Comic-Con: The Director Mash-Ups
Posted on July 24, 2011 at 11:45 am
One of the great pleasures of Comic-Con is hearing film-makers talk to us about their movies. But it gets exponentially better when we get to listen in to them talk to each other. The infinitely generous Guillermo Del Toro (he gave out his email address and invited fans to write to ask to visit him on set) shared the stage at Comic-Con’s largest venue in two separate events, one with Jon Favreau and one with protege Nicolas Winding Refn.
Del Toro co-wrote and produced a remake of the cult classic “Don’t Be Afraid of the Dark.” The original, a 1973 made-for-television movie starring Kim Darby and Jim Hutton was about a young wife who discovers scary creatures in a house she has inherited. In the new version, it is a little girl living with her father (Guy Pearce) and his new girlfriend (Katie Holmes) who hears the creepy rasp, “Saaaaaally, Saaaaaaally….” In the first-ever Comic-Con event from impressive new studio Film District, he appeared to discuss the film with Danish director Refn, of “Drive,” also produced by Del Toro. “It is our duty to produce first-time film-makers,” Del Toro, told the crowd. He spoke about the power of fantasy. His background was in special effects and creature fabrication and he speaks lovingly of the monsters he creates and the importance of details. “Context is everything in a fable because every story has already been told.” Refn said that “tracking is good, but still imprints on our brains.” He loves the images where what matters is what is behind, when what is in the background engulfs the image.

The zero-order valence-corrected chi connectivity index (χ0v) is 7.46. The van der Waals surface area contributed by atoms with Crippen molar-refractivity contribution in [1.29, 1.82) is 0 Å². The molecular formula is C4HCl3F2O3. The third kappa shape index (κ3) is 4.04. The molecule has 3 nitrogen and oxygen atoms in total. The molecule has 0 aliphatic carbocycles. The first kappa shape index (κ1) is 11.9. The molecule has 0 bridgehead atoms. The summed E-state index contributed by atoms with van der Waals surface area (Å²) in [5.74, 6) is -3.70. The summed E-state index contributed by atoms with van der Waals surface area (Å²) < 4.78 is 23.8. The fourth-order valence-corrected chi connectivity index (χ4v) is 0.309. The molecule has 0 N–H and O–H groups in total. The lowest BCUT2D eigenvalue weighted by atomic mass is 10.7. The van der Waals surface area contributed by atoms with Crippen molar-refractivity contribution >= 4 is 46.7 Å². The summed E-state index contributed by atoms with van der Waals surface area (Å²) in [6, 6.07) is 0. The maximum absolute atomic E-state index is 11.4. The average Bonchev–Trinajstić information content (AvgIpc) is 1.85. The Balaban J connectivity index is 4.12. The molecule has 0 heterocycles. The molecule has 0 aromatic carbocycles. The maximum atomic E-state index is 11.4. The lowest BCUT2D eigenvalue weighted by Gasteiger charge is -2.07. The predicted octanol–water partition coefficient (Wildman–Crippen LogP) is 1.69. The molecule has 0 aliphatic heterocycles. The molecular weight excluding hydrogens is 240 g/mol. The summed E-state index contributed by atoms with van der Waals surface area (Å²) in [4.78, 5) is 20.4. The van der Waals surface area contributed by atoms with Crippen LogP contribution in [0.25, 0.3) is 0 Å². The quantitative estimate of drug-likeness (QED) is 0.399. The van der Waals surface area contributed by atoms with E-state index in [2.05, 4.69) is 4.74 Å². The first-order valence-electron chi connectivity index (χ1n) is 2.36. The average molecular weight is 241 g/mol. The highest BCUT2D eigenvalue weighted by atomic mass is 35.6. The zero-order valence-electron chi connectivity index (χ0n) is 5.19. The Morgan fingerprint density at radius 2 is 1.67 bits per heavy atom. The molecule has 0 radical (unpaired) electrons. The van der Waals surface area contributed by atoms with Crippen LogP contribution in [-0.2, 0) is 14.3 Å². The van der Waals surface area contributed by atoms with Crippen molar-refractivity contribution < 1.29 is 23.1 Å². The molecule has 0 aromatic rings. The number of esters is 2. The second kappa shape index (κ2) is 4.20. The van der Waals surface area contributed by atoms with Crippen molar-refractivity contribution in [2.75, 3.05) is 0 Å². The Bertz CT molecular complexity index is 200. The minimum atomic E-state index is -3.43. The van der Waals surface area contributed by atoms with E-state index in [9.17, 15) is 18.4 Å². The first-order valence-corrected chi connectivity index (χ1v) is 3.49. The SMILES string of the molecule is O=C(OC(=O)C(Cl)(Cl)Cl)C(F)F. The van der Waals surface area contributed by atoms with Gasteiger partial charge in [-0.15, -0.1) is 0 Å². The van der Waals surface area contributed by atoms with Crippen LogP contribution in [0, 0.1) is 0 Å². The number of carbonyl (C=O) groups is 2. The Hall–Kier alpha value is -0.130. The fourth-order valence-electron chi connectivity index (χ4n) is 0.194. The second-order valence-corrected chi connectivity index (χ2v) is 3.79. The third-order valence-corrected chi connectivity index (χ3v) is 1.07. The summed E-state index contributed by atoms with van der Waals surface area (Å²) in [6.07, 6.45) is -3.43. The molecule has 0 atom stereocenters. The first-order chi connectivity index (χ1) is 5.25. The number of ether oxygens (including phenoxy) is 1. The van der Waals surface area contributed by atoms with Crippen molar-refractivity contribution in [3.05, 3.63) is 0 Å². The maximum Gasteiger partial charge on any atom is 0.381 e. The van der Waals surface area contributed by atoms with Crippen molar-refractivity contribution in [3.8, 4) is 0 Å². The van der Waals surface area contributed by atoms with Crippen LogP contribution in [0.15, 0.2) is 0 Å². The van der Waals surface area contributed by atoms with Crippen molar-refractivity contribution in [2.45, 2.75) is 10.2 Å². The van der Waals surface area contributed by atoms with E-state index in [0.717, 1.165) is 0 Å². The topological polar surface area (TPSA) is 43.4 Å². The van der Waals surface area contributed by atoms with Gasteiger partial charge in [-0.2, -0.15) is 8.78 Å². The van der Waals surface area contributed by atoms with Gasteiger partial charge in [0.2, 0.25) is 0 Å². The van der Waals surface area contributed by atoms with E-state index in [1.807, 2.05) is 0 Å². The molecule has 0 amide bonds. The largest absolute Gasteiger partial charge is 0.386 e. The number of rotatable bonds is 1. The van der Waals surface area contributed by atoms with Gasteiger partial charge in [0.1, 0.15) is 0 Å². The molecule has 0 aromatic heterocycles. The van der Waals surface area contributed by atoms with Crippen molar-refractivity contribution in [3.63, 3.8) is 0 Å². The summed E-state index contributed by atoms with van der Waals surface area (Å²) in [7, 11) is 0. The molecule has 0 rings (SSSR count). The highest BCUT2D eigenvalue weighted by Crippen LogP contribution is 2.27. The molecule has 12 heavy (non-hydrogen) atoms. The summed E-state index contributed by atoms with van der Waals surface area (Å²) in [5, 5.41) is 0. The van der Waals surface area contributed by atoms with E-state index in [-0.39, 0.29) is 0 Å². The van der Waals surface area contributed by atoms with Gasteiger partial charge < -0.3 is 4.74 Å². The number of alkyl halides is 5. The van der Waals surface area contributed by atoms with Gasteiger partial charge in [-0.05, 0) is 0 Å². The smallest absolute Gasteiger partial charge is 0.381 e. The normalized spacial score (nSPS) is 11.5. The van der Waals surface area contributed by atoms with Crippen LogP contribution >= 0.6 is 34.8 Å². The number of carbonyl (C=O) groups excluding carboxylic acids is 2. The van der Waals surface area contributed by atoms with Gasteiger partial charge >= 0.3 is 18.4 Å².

Later, Del Toro appeared with Favreau to compare and appreciate each other’s approach. Favreau, as shown in “Iron Man,” likes mechanical effects. Del Toro (“Hellboy”) takes advantage of whatever illusions technology can provide. “There was not a single real thing in ‘Pan’s Labyrinth.'” Favreau called in Del Toro for advice on some of the action scenes in “Cowboys & Aliens.” And he urged us all to be on the lookout for a new book about Del Toro’s “Bleak House,” his very own haunted mansion. Speaking of which, one thing these two directors have in common is forthcoming films based on Disney theme park attractions. Favreau is working with Michael Chabon on “The Magic Kingdom,” and Del Toro will direct “The Haunted Mansion,” which will do its job if it erases the memory of the Eddie Murphy version. Del Toro assured us that this one will not be a comedy.